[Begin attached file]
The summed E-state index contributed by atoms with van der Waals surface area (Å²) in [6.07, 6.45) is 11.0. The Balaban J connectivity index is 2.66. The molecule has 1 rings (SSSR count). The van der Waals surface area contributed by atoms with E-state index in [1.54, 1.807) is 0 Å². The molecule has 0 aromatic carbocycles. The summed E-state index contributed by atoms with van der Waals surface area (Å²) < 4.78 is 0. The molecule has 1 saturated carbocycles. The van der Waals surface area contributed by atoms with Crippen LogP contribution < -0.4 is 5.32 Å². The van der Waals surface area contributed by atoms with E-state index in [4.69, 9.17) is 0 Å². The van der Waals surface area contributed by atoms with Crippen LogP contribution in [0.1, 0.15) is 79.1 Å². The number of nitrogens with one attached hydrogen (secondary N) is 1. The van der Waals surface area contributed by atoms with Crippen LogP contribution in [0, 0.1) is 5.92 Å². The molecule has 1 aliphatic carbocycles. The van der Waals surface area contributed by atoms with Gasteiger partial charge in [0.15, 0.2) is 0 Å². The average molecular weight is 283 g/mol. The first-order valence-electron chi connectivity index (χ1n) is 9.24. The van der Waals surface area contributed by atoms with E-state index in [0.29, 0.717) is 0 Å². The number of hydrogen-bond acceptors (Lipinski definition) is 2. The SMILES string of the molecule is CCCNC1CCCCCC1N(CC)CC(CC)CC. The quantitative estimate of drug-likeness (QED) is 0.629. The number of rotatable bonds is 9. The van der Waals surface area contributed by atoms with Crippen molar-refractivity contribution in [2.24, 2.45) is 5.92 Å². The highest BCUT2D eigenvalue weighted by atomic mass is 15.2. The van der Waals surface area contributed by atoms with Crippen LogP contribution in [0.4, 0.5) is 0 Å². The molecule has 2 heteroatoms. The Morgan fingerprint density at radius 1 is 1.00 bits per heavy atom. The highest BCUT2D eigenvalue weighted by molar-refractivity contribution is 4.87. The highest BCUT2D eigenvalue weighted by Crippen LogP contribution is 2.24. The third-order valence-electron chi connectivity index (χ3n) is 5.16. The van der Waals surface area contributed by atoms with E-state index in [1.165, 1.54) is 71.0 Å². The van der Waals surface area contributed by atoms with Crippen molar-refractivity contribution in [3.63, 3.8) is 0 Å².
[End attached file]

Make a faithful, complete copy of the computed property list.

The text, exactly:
The summed E-state index contributed by atoms with van der Waals surface area (Å²) in [6.07, 6.45) is 11.0. The Balaban J connectivity index is 2.66. The molecule has 1 rings (SSSR count). The van der Waals surface area contributed by atoms with E-state index in [1.54, 1.807) is 0 Å². The molecule has 0 aromatic carbocycles. The summed E-state index contributed by atoms with van der Waals surface area (Å²) < 4.78 is 0. The molecule has 1 saturated carbocycles. The van der Waals surface area contributed by atoms with Crippen LogP contribution < -0.4 is 5.32 Å². The van der Waals surface area contributed by atoms with E-state index in [4.69, 9.17) is 0 Å². The van der Waals surface area contributed by atoms with Crippen LogP contribution in [0.1, 0.15) is 79.1 Å². The number of nitrogens with one attached hydrogen (secondary N) is 1. The van der Waals surface area contributed by atoms with Crippen LogP contribution in [0, 0.1) is 5.92 Å². The molecule has 1 aliphatic carbocycles. The van der Waals surface area contributed by atoms with Gasteiger partial charge in [0.15, 0.2) is 0 Å². The average molecular weight is 283 g/mol. The first-order valence-electron chi connectivity index (χ1n) is 9.24. The van der Waals surface area contributed by atoms with E-state index in [0.29, 0.717) is 0 Å². The number of hydrogen-bond acceptors (Lipinski definition) is 2. The SMILES string of the molecule is CCCNC1CCCCCC1N(CC)CC(CC)CC. The quantitative estimate of drug-likeness (QED) is 0.629. The number of rotatable bonds is 9. The van der Waals surface area contributed by atoms with Crippen molar-refractivity contribution in [2.24, 2.45) is 5.92 Å². The highest BCUT2D eigenvalue weighted by atomic mass is 15.2. The van der Waals surface area contributed by atoms with Crippen LogP contribution in [0.4, 0.5) is 0 Å². The molecule has 2 heteroatoms. The Morgan fingerprint density at radius 1 is 1.00 bits per heavy atom. The highest BCUT2D eigenvalue weighted by molar-refractivity contribution is 4.87. The highest BCUT2D eigenvalue weighted by Crippen LogP contribution is 2.24. The third-order valence-electron chi connectivity index (χ3n) is 5.16. The van der Waals surface area contributed by atoms with E-state index in [1.165, 1.54) is 71.0 Å². The van der Waals surface area contributed by atoms with Crippen molar-refractivity contribution in [3.63, 3.8) is 0 Å².